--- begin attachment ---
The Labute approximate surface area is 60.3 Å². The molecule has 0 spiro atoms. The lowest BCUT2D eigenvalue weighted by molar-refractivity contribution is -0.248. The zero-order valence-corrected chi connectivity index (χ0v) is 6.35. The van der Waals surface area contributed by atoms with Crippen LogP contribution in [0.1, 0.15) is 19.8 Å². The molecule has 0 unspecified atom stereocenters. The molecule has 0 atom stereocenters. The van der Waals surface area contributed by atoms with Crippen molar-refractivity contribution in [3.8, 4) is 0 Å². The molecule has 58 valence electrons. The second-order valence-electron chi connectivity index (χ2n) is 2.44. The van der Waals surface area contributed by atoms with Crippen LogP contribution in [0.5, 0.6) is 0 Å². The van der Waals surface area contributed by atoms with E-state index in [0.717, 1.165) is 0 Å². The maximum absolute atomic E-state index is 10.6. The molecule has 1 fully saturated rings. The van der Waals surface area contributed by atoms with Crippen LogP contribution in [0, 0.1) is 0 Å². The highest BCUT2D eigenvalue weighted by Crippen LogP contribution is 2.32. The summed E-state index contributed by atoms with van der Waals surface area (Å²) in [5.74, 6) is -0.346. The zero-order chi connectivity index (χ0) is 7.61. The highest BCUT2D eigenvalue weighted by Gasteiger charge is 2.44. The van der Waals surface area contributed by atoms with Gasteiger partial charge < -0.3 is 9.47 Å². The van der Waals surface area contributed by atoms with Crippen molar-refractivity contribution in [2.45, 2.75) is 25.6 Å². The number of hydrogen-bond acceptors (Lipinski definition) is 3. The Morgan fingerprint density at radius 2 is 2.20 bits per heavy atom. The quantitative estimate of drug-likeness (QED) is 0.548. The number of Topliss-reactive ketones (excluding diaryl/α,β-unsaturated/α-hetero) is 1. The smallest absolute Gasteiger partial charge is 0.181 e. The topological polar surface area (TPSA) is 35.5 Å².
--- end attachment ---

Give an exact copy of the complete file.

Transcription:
The Labute approximate surface area is 60.3 Å². The molecule has 0 spiro atoms. The lowest BCUT2D eigenvalue weighted by molar-refractivity contribution is -0.248. The zero-order valence-corrected chi connectivity index (χ0v) is 6.35. The van der Waals surface area contributed by atoms with Crippen LogP contribution in [0.1, 0.15) is 19.8 Å². The molecule has 0 unspecified atom stereocenters. The molecule has 0 atom stereocenters. The van der Waals surface area contributed by atoms with Crippen molar-refractivity contribution in [3.8, 4) is 0 Å². The molecule has 58 valence electrons. The second-order valence-electron chi connectivity index (χ2n) is 2.44. The van der Waals surface area contributed by atoms with Crippen LogP contribution in [0.5, 0.6) is 0 Å². The van der Waals surface area contributed by atoms with E-state index in [0.717, 1.165) is 0 Å². The maximum absolute atomic E-state index is 10.6. The molecule has 1 fully saturated rings. The van der Waals surface area contributed by atoms with Crippen LogP contribution in [0, 0.1) is 0 Å². The highest BCUT2D eigenvalue weighted by Crippen LogP contribution is 2.32. The summed E-state index contributed by atoms with van der Waals surface area (Å²) in [5.74, 6) is -0.346. The zero-order chi connectivity index (χ0) is 7.61. The highest BCUT2D eigenvalue weighted by Gasteiger charge is 2.44. The van der Waals surface area contributed by atoms with Gasteiger partial charge < -0.3 is 9.47 Å². The van der Waals surface area contributed by atoms with Crippen molar-refractivity contribution in [2.45, 2.75) is 25.6 Å². The number of hydrogen-bond acceptors (Lipinski definition) is 3. The Morgan fingerprint density at radius 2 is 2.20 bits per heavy atom. The quantitative estimate of drug-likeness (QED) is 0.548. The number of Topliss-reactive ketones (excluding diaryl/α,β-unsaturated/α-hetero) is 1. The smallest absolute Gasteiger partial charge is 0.181 e. The topological polar surface area (TPSA) is 35.5 Å².